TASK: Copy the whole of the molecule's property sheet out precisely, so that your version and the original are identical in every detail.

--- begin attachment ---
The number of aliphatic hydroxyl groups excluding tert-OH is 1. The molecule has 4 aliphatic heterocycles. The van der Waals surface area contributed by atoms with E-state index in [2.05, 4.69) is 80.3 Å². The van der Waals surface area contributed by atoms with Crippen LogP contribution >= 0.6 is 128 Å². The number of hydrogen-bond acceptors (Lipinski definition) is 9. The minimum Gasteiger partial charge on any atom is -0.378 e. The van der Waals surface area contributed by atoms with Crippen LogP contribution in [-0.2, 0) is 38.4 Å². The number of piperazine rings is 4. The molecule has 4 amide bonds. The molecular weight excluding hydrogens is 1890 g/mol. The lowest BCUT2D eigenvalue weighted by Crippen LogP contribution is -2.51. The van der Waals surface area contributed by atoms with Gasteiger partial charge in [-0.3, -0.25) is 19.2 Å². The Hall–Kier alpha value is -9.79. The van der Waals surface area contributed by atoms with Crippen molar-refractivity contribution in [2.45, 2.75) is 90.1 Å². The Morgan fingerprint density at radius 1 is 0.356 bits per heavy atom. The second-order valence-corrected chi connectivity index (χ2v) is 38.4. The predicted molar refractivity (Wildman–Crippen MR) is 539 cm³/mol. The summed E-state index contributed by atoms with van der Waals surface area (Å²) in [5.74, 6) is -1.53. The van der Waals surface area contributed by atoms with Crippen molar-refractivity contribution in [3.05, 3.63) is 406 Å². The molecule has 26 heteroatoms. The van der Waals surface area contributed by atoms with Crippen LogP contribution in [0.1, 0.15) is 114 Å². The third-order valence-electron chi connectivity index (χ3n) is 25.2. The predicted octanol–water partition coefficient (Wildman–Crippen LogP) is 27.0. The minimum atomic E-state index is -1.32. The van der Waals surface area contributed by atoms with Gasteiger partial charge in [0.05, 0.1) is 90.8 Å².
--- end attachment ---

The number of aliphatic hydroxyl groups excluding tert-OH is 1. The molecule has 4 aliphatic heterocycles. The van der Waals surface area contributed by atoms with E-state index in [2.05, 4.69) is 80.3 Å². The van der Waals surface area contributed by atoms with Crippen LogP contribution >= 0.6 is 128 Å². The number of hydrogen-bond acceptors (Lipinski definition) is 9. The minimum Gasteiger partial charge on any atom is -0.378 e. The van der Waals surface area contributed by atoms with Crippen LogP contribution in [-0.2, 0) is 38.4 Å². The number of piperazine rings is 4. The molecule has 4 amide bonds. The molecular weight excluding hydrogens is 1890 g/mol. The lowest BCUT2D eigenvalue weighted by Crippen LogP contribution is -2.51. The van der Waals surface area contributed by atoms with Gasteiger partial charge in [-0.3, -0.25) is 19.2 Å². The Hall–Kier alpha value is -9.79. The van der Waals surface area contributed by atoms with Crippen molar-refractivity contribution in [2.45, 2.75) is 90.1 Å². The Morgan fingerprint density at radius 1 is 0.356 bits per heavy atom. The second-order valence-corrected chi connectivity index (χ2v) is 38.4. The predicted molar refractivity (Wildman–Crippen MR) is 539 cm³/mol. The summed E-state index contributed by atoms with van der Waals surface area (Å²) in [5.74, 6) is -1.53. The van der Waals surface area contributed by atoms with Crippen molar-refractivity contribution in [3.05, 3.63) is 406 Å². The molecule has 26 heteroatoms. The van der Waals surface area contributed by atoms with Crippen LogP contribution in [0.1, 0.15) is 114 Å². The third-order valence-electron chi connectivity index (χ3n) is 25.2. The predicted octanol–water partition coefficient (Wildman–Crippen LogP) is 27.0. The minimum atomic E-state index is -1.32. The van der Waals surface area contributed by atoms with Gasteiger partial charge in [0.05, 0.1) is 90.8 Å².